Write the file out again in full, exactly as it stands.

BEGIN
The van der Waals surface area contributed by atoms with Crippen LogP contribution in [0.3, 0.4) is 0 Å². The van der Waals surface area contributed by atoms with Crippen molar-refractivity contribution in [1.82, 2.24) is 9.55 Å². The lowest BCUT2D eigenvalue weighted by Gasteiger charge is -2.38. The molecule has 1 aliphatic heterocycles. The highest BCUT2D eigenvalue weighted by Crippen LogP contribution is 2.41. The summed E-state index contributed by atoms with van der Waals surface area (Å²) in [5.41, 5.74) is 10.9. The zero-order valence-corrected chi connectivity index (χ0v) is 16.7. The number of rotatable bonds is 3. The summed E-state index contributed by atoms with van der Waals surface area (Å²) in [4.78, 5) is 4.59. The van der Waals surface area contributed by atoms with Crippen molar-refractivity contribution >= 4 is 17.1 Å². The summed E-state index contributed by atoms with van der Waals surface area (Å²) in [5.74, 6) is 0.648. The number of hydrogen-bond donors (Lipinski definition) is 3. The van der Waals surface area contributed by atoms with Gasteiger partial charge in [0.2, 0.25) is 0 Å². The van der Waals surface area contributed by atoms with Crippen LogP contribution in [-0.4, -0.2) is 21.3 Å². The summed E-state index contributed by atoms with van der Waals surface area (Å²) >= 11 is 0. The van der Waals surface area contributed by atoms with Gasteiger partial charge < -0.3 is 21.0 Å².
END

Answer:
The van der Waals surface area contributed by atoms with Crippen LogP contribution in [0.3, 0.4) is 0 Å². The van der Waals surface area contributed by atoms with Crippen molar-refractivity contribution in [1.82, 2.24) is 9.55 Å². The lowest BCUT2D eigenvalue weighted by Gasteiger charge is -2.38. The molecule has 1 aliphatic heterocycles. The highest BCUT2D eigenvalue weighted by Crippen LogP contribution is 2.41. The summed E-state index contributed by atoms with van der Waals surface area (Å²) in [5.41, 5.74) is 10.9. The zero-order valence-corrected chi connectivity index (χ0v) is 16.7. The number of rotatable bonds is 3. The summed E-state index contributed by atoms with van der Waals surface area (Å²) in [4.78, 5) is 4.59. The van der Waals surface area contributed by atoms with Crippen molar-refractivity contribution >= 4 is 17.1 Å². The summed E-state index contributed by atoms with van der Waals surface area (Å²) in [5.74, 6) is 0.648. The number of hydrogen-bond donors (Lipinski definition) is 3. The van der Waals surface area contributed by atoms with Gasteiger partial charge in [0.2, 0.25) is 0 Å². The van der Waals surface area contributed by atoms with Crippen LogP contribution in [-0.4, -0.2) is 21.3 Å². The summed E-state index contributed by atoms with van der Waals surface area (Å²) >= 11 is 0. The van der Waals surface area contributed by atoms with Gasteiger partial charge < -0.3 is 21.0 Å².